Learning Rust at Hacktoberfest in Eight Hours

Tricks for mastering this relatively new technology

Sergey Dubovyk
Oct 14 · 8 min read

This year’s #hacktoberfest became a great opportunity for me to start learning Rust. In this article, I will share a couple of tricks on how to start mastering this relatively new technology.


Motivation

You rarely buy a car when you are happy with your current one. It’s the same with technology. I mostly use JavaScript (or TypeScript) with Node.js or Python at the moment.

These are great languages for their purposes, but as with everything, they have some limitations. Specifically, CPU-heavy tasks or things that demand the processing of large amounts of data. There is a movement towards solving those problems, however, it’s not that significant.

That’s where Rust comes in. I heard it is a strong static-type language which inherits the best of C/C++ and provides amazing performance, as well as guaranteeing memory and thread-safe execution.

What an amazing thing it must be! I thought so for months but never had time to test it.

And then I heard about Hacktoberfest from my team members at Redoc.ly who were organizing the event. “That’s it! My chance to switch and learn something new,” I thought. Also, I wanted to give myself the challenge of learning new technology fast.

So, I waited until the local Hacktoberfest event, went there, and started learning.


What Is Hacktoberfest?

Hacktoberfest 2019 logo

Long story short. Hacktoberfest is a great way to contribute to open source and get a cool T-shirt for it.

A bit more info: It is a month-long event by Digital Ocean and DEV. During the event, everybody who creates four or more pull requests for open-source projects hosted on GitHub gets a chance to win a cool T-shirt.

The event gets more popular each year and in 2019, the are more than 500 on-site events where you can join a bunch of other programmers and solve some issues during the day.

For my experiment, I decided to go to the offline event as I hoped to get some help in case I would need it and also offer some of my experience with JavaScript or Python to other participants.


Getting Rust

To start, I navigated to the official Rust website. The first good sign was that it is really clear and intuitive. Just go to the installation page and copy-paste one single command into your terminal.

And that’s it. You only have a Rust environment manager (which is called rustup and manages all the toolchains you need), a package manager (cargo), and a bunch of other useful tools.

When you have the basic installation ready, go to the terminal and type rustup --version and cargo --version. That should print versions of the compiler and package manager installed.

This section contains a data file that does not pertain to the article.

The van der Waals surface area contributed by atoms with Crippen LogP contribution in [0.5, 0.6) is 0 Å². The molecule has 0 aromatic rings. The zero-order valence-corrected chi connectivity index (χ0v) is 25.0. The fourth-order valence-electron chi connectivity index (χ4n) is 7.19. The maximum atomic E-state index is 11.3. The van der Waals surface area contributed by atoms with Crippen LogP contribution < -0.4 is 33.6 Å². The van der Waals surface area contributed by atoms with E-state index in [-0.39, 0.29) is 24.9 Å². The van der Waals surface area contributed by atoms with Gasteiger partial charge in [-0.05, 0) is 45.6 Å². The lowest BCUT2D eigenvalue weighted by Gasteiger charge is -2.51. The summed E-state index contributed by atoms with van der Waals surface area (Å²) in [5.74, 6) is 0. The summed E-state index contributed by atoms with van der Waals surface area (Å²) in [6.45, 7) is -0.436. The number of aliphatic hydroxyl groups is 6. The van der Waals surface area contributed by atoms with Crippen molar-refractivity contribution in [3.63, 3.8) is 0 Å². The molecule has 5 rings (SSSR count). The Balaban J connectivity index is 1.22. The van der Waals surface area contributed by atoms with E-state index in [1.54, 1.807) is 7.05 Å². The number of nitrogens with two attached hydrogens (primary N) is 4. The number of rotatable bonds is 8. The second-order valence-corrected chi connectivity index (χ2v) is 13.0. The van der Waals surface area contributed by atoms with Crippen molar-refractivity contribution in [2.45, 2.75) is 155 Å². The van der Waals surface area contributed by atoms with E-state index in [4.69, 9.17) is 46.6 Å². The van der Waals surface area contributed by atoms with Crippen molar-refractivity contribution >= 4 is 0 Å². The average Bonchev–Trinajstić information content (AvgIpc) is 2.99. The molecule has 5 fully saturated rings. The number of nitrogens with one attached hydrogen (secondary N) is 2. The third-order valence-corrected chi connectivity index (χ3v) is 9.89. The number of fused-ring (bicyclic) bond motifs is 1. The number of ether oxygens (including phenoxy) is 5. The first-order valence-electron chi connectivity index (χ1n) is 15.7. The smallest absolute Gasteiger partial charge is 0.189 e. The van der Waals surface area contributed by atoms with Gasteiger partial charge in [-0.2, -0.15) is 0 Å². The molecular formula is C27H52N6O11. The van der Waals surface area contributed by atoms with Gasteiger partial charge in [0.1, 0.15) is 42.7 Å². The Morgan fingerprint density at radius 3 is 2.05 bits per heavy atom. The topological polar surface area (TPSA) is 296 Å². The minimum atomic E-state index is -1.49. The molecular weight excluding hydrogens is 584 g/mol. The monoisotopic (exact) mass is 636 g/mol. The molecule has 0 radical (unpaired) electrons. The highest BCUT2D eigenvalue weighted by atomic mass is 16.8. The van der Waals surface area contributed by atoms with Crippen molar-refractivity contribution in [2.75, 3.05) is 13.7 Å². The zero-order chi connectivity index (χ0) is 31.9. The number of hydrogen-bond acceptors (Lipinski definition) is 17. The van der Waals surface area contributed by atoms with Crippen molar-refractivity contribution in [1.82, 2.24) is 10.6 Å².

Checking we have installed the Rust toolset

Another awesome thing is that Rust suggests a bunch of editors/IDE’s plugins that make the development process painless in most of the existing editors (VS Code, Atom, IntelliJ IDEA, and others).

For me, I chose to use VS Code which I use for my daily tasks.

Now, we are ready to start hacking.


First Steps

First of all, let’s create a simple Hello World application to familiarize ourselves with the basic syntax of the Rust.

The official documentation is a great place to start with that. It gives a simple example of a guessing game that I have used to get some understanding of the language.

I won’t even provide it here, as the official tutorial is just awesome and iterates from literally a Hello World to a functional game.

The final result is the following code, which shows a basic example of flow control, I/O, and Rust’s very special approach called ownership. It might be somewhat mind-blowing at first glance, but after some practice, I saw the elegance of this solution.

The guessing game source code is in the official Rust tutorial.


Checking the Toolbox

Sometime after the Hello World I was wondering, how rich is Rust with tooling for testing, linting, and so on?

As I have already mentioned, it has a bunch of editor plugins, but it also turned out that Rust has already developed an ecosystem for most use cases we might need during day-to-day tasks.

Screenshot from the Rust’s tools page

Getting Your Hands Dirty

That’s all fine, but it might become boring pretty fast to learn from such synthetical examples. So, I decided to go wild and use Rust for some real projects.

Generally, it’s a brilliant idea for any Hacktoberfest participant to find issues to work on before the event.

In our location, that was a major problem, as lots of people came with no ideas on what to do, so they spent a lot of time crawling over GitHub looking for any viable issues. It’s much easier to spend an hour or two a couple of days before.